Gay Rights As Seen by Some Homosexuals

By David Neff July 19, 1993

In a special section of New Republic magazine. Andrew Sullivan and other gay writers called for an abandonment of the civil-rights approach. Sullivan faulted the civil-rights approach. Sullivan faulted the civil-rights strategy because it is based on two faulty assumptions: “that sexuality is equivalent to race in terms of discrimination, and that full equality of homosexuals can be accomplished by designating gay people as victims.”

Sullivan, the gay, white male, is as quick to point out the differences between race and sexual orientation as is James, the straight, black female. “Unlike blacks three decades ago,” writes Sullivan, “gay men and lesbians suffer no discernible communal economic deprivation and already operate at the highest levels of society …”

Jonathan Rauch argues in the same issue of the New Republic that homosexuals are not oppressed in any objective sense: they are better educated than the general population, have higher-than average incomes, and exercise political clout. Those are hardly marks of an oppressed minority.

Sullivan notes additionally that no “cumulative effect of deprivation” takes place with homosexuals, comparable to the “gradual immiseration” of an ethnic group, because each generation of homosexuals begins its experience afresh in heterosexual families.

Liberals should not use the law to try to regulate private employment and housing practices, Sullivan argues, largely because such efforts miss the point. The point, for Sullivan, is not economic security but “emotional and interpersonal dignity.” He writes that antidiscrimination laws “cannot reach far enough to tackle this issue; it is one that can only be addressed person by person, life by life, heart by heart.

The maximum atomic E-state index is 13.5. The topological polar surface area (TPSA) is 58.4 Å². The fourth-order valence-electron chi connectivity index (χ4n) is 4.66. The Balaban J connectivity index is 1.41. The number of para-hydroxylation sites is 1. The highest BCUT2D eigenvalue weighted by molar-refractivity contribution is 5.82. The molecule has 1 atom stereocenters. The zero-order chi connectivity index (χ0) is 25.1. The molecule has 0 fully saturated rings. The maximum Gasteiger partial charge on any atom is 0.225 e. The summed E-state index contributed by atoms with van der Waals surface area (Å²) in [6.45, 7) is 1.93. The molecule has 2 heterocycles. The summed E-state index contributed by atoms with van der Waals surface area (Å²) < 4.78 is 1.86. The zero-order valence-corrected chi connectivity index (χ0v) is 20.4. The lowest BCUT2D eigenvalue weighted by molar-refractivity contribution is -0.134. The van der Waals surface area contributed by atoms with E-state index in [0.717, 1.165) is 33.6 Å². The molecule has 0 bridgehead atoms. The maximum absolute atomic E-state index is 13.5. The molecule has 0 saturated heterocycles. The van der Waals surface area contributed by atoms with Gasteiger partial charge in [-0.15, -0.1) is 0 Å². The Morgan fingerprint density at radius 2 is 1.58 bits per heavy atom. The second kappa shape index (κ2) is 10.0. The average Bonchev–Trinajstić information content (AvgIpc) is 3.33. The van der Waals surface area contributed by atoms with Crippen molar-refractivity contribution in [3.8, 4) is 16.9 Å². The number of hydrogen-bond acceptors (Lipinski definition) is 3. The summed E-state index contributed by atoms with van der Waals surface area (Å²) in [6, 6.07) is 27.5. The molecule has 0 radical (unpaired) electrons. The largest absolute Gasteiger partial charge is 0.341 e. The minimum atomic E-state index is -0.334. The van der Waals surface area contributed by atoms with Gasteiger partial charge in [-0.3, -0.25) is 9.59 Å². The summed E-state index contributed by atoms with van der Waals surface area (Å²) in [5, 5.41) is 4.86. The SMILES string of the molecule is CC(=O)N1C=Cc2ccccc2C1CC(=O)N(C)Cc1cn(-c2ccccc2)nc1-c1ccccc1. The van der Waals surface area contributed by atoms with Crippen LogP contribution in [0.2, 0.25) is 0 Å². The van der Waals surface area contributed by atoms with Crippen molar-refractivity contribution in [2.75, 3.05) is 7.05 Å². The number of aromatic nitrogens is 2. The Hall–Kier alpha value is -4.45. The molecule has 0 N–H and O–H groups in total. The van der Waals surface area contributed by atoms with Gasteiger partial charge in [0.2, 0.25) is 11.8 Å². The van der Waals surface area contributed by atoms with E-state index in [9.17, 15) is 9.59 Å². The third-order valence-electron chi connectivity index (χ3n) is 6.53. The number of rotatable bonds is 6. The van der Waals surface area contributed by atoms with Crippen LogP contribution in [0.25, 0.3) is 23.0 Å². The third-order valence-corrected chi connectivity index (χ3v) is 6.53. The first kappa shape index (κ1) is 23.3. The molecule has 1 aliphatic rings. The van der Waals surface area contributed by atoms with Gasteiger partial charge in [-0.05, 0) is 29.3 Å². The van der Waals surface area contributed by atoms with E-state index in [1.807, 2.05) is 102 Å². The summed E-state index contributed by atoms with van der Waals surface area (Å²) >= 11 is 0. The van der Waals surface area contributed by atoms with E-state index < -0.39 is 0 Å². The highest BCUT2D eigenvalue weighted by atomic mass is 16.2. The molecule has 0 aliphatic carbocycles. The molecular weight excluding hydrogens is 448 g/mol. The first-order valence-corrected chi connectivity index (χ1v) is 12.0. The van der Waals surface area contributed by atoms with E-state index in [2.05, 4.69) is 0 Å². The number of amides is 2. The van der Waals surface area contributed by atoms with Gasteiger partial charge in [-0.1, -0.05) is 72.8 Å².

In a discussion of gay rights, we did not expect to agree with the New Republic; but, on this point, we could not agree more. While we believe private employers and landlords should not discriminate merely on the basis of sexual orientation alone, trying to regulate private actions by law is likely to backfire.

The civil-rights approach is bound to perpetuate a sense of homosexual identity as the Vulnerable Victim, setting up, in Sullivan's words, “a psychological dynamic of supplication that too often only perpetuates cycles of inadequacy and self-doubt.”

After that agreement, however, we part company with Sullivan. His solution is to focus on equality only in the public, civil sphere, thus advocating “equality” of opportunity in such areas as the military and “marriage.” He believes that starting with positive experiences in these areas, the witness of individual lives will change culture as no legislation can.

At base, we must reject the civil-rights approach to gaining gay acceptance, not just because it locks homosexuals into a victim identity, but, more fundamentally, because it locks them into a homosexual identity. Most Christians now understand that same-sex attraction is seldom chosen by the 1 or 2 percent who experience it. It may be environmentally or biologically based. But the fact that the attraction is usually not volitional does not drive us to endear it. Instead, we are compelled to support those who want to struggle against those urges, to help them find help, and eventually to move beyond their identity as homosexuals or even ex-homosexuals.

Sullivan and others write of sexuality as if it is the most fundamental thing about us as human beings. For example, Sullivan discusses gay “marriages” primarily in terms of emotional life and refers to sexual attachments as “the deepest desires of the human heart.” Surely this is part of the reductionist modern lie about life. While our hormones are often more powerful than we suspect, what is most profoundly true about us is surely not bound tightly to our sexual attractions or our romantic attachments. Life is bigger than that. Saints, official and unrecognized, have shown that by choosing the discipline of celibacy, they can achieve greater things for God and humankind.

For any of us to claim that the meaning of life is primarily about sexuality is a cruel narrowing of vision. For those who are part of a small and stigmatized minority to be told that their lives are ultimately about their sexuality is far worse. Enshrining gay identity in civil-rights legislation not bring freedom, but bondage. True freedom is found in growing toward what God, not biology, calls us to be.

David Neff, Christianity Today, July 19, 1993